25th Africa Oil Week & AAPG ICE 2018: Complementary Conferences in Cape Town
This year the American Association of Petroleum Geologists (AAPG) chose to hold its annual international conference and exhibition (ICE) in the delightful city of Cape Town, home to the annual Africa Oil Week. The two organisations got together and decided to develop the synergies between them by holding both events in the same week in the same venue: a brave experiment, but one which I think worked quite well. The two conferences, both with a major focus on the African continent, are complementary in style and programme, and while there were some areas of overlap, the content managed not to appear repetitive, so the organisers are to be congratulated for that.
There was a significant increase in the number of delegates at AOW over 2017 and with the increased oil price over the last 12 months (although it has dropped over the last few weeks), the mood at both events was definitely positive. The events were held in the Cape Town International Conference Centre, with Africa Oil Week (AOW) starting a day later than ICE and continuing for a further two days. Since they were on different floors, one minor disadvantage was that there seemed to be a lot of running back and forth, both for the exhibitors and between presentations for the attendees.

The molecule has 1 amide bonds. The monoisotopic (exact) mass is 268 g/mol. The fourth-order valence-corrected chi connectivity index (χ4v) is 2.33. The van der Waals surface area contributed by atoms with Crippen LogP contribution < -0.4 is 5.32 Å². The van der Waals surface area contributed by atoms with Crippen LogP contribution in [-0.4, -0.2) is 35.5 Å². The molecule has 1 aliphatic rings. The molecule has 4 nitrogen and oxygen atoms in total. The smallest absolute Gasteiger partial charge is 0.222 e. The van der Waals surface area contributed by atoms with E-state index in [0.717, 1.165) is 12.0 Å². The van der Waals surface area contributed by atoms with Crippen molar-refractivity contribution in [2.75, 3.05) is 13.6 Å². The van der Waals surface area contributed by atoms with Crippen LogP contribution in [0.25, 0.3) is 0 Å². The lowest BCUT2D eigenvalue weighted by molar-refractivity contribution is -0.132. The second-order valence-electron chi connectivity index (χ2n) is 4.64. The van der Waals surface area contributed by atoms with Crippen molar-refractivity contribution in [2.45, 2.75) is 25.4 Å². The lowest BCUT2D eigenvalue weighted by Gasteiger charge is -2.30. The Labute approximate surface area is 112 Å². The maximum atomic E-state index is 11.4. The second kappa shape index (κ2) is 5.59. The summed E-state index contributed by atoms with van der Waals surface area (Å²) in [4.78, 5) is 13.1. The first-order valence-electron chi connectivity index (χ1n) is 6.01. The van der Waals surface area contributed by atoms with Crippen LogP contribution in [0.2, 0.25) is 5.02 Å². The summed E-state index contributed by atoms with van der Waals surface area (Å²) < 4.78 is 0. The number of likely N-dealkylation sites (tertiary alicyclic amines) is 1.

The AAPG conference, which started with the opening ceremony on Sunday 4th November and ended on Wednesday 7th, is the more technical of the two, with an emphasis on ground-breaking geoscience and technology. Session themes for talks and posters ranged from reservoir characterisation modelling, well placement and sequence stratigraphy to basin scale and regional petroleum systems and exploration.
The overall theme of the conference was ‘Shaping the Future in a Changing Energy Landscape’, so while these sessions were technical with an academic focus, there was also a number of panel forums and plenary sessions to provide wider discussion opportunities, which proved both stimulating and thought provoking. These included debates on subjects as wide-ranging as global energy supply and demand, and capitalising on African success. I found the ‘Big Data, Big Ideas’ session particularly interesting, listening to panellists and audience discuss how the latest ideas in machine learning need to be harnessed by the industry.